Alba seeing you

Monday, October 12, 2009

Many years ago, I was in a hide.  I say many years ago it was more than that - it was at the tail end of the 80's so I am able to state, without exaggeration, that it was a couple of decades ago I was in a hide.  I was in this hide (which I think was at Cley) and I was with Mark.  Remember him dear reader?  He said he had seen a lesser Kestrel, but hadn't.  Anyway, we were sitting in said hide and a wagtail was near the hide to the right, and it looked kinda pale.  In our youthful enthusiasm we thought that it could be a White Wagtail and we voiced this.

But then, from out of the darkness, a bearded birder leaned over to us, his face wizened by the salt spray of a thousand a sea watches.  His right eye bulged out slightly more than his left from years of peering through german optics at distant gannets.  He spoke - "You're a braver man than me to call that a White".  That's what he said.  "Really?" we said.  "Yes" said the bearded birder bloke.   He then kindly explained a little of the difference between alba and motacilla, and we dutifully scribbled in our notebook (remember them?) 'Juvenile Pied.  1".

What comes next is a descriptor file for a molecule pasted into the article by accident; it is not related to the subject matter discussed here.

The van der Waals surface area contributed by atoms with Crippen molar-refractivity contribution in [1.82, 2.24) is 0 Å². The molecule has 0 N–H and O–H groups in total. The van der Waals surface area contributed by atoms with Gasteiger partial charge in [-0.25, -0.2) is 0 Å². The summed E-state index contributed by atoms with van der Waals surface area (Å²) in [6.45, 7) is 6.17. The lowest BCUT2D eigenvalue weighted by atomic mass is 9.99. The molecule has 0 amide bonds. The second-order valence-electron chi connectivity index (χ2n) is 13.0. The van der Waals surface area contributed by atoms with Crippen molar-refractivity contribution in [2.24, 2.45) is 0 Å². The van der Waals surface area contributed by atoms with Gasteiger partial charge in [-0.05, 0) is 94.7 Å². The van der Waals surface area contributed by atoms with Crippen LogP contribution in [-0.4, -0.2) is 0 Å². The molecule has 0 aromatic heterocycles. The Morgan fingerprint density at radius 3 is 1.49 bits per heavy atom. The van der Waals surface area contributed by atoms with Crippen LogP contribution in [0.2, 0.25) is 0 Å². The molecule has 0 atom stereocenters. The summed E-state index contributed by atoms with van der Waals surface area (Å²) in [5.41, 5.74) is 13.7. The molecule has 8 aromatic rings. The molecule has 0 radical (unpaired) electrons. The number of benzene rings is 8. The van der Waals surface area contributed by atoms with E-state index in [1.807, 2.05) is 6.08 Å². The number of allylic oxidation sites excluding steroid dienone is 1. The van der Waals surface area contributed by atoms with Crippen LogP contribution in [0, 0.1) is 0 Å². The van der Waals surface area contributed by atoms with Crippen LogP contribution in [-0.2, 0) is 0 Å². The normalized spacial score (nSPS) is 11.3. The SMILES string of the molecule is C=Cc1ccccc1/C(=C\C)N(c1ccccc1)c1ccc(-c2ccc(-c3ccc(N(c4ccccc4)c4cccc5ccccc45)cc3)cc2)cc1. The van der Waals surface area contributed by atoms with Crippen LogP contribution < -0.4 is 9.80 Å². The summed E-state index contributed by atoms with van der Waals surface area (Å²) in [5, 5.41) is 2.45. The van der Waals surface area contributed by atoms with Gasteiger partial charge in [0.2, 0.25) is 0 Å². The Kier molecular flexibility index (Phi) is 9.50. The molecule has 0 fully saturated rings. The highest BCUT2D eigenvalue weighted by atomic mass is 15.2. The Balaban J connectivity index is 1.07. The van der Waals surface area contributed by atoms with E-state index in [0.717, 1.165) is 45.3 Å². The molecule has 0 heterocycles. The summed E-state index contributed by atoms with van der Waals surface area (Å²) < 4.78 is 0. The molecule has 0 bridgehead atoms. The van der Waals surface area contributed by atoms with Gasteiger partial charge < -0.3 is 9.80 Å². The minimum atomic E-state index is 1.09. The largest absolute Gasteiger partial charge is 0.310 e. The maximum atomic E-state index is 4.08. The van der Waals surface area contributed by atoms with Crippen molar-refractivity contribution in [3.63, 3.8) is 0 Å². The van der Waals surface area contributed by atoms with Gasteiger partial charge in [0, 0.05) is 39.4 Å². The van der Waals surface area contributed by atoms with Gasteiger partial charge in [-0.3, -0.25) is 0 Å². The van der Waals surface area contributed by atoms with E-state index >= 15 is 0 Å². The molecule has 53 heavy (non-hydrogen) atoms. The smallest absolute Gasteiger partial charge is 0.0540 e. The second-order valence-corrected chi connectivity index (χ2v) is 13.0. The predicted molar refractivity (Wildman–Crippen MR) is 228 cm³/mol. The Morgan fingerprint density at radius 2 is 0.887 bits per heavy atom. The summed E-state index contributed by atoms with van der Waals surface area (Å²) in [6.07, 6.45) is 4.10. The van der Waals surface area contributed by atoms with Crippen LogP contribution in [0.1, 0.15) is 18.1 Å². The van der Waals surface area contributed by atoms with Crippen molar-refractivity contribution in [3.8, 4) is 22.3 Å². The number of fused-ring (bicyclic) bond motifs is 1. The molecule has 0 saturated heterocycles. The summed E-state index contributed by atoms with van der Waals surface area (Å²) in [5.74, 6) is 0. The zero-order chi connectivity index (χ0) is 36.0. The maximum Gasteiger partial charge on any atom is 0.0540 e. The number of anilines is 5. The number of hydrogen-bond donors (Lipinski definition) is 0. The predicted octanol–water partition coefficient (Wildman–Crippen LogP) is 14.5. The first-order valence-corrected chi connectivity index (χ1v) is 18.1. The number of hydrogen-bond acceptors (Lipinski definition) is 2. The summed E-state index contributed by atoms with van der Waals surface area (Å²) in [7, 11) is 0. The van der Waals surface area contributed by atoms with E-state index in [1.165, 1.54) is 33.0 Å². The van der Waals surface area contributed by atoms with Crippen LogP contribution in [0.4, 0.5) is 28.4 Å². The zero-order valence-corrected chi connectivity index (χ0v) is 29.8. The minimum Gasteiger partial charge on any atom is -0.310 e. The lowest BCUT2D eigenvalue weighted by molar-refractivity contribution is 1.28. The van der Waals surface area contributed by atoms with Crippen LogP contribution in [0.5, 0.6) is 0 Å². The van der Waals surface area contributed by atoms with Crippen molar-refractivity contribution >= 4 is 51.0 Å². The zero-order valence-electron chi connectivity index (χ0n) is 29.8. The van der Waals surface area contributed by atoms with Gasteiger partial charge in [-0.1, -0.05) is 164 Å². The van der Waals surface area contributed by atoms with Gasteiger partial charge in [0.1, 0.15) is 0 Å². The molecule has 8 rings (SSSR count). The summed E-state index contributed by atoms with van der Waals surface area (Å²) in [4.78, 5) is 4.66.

I went to a local park yesterday, and there were loads of Pied Wagtails.  Cracking little birds they are - all going mental in a big field.  There were many differing shades of mantle and chest amongst them, but finer plumage details were not visible to call them anything other than Pied (you're a braver man than me - it haunts me still).  But now, it seems that techniques in wagtail identification have come a long way.  Indeed, there have been local reports of White Wagtails being identified when flying over.

Braver than me...

A Pied Wagtail doing Jacobs Ladder


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